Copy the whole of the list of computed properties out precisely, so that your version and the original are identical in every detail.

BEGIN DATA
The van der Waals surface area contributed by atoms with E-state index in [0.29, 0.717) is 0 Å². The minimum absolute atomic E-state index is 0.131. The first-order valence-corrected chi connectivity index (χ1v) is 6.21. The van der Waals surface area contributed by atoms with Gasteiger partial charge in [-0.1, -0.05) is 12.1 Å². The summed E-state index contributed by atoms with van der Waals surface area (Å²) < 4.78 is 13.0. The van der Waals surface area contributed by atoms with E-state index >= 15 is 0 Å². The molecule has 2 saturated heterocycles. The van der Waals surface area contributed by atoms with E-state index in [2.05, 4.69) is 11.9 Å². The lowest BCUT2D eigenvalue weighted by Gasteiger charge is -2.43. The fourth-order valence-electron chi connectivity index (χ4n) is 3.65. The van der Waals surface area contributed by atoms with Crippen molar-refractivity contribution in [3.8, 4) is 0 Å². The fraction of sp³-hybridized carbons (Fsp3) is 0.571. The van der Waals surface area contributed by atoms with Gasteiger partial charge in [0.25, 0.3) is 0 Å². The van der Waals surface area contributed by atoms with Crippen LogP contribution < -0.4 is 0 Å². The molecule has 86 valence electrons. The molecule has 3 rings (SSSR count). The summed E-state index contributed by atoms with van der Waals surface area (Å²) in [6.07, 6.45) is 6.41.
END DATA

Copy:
The van der Waals surface area contributed by atoms with E-state index in [0.29, 0.717) is 0 Å². The minimum absolute atomic E-state index is 0.131. The first-order valence-corrected chi connectivity index (χ1v) is 6.21. The van der Waals surface area contributed by atoms with Gasteiger partial charge in [-0.1, -0.05) is 12.1 Å². The summed E-state index contributed by atoms with van der Waals surface area (Å²) < 4.78 is 13.0. The van der Waals surface area contributed by atoms with E-state index >= 15 is 0 Å². The molecule has 2 saturated heterocycles. The van der Waals surface area contributed by atoms with E-state index in [2.05, 4.69) is 11.9 Å². The lowest BCUT2D eigenvalue weighted by Gasteiger charge is -2.43. The fourth-order valence-electron chi connectivity index (χ4n) is 3.65. The van der Waals surface area contributed by atoms with Crippen molar-refractivity contribution in [3.8, 4) is 0 Å². The fraction of sp³-hybridized carbons (Fsp3) is 0.571. The van der Waals surface area contributed by atoms with Gasteiger partial charge in [0.25, 0.3) is 0 Å². The van der Waals surface area contributed by atoms with Crippen LogP contribution < -0.4 is 0 Å². The molecule has 86 valence electrons. The molecule has 3 rings (SSSR count). The summed E-state index contributed by atoms with van der Waals surface area (Å²) in [6.07, 6.45) is 6.41.